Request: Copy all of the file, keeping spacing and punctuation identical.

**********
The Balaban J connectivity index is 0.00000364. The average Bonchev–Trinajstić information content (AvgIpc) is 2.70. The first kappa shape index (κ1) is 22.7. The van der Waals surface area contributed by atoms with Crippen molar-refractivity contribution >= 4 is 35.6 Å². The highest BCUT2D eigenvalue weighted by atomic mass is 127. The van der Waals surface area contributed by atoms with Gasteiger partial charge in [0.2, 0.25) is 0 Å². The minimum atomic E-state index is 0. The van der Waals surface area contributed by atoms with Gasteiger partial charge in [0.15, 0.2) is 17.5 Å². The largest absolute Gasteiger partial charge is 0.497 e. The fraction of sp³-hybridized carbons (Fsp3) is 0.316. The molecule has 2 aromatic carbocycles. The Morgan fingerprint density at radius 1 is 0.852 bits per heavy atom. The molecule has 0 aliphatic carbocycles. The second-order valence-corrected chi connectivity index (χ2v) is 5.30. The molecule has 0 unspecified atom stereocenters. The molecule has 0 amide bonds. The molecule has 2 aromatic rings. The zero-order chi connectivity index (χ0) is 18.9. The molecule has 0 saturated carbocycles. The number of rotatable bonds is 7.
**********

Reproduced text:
The Balaban J connectivity index is 0.00000364. The average Bonchev–Trinajstić information content (AvgIpc) is 2.70. The first kappa shape index (κ1) is 22.7. The van der Waals surface area contributed by atoms with Crippen molar-refractivity contribution >= 4 is 35.6 Å². The highest BCUT2D eigenvalue weighted by atomic mass is 127. The van der Waals surface area contributed by atoms with Gasteiger partial charge in [0.2, 0.25) is 0 Å². The minimum atomic E-state index is 0. The van der Waals surface area contributed by atoms with Gasteiger partial charge in [0.15, 0.2) is 17.5 Å². The largest absolute Gasteiger partial charge is 0.497 e. The fraction of sp³-hybridized carbons (Fsp3) is 0.316. The molecule has 2 aromatic carbocycles. The Morgan fingerprint density at radius 1 is 0.852 bits per heavy atom. The molecule has 0 aliphatic carbocycles. The second-order valence-corrected chi connectivity index (χ2v) is 5.30. The molecule has 0 unspecified atom stereocenters. The molecule has 0 amide bonds. The molecule has 2 aromatic rings. The zero-order chi connectivity index (χ0) is 18.9. The molecule has 0 saturated carbocycles. The number of rotatable bonds is 7.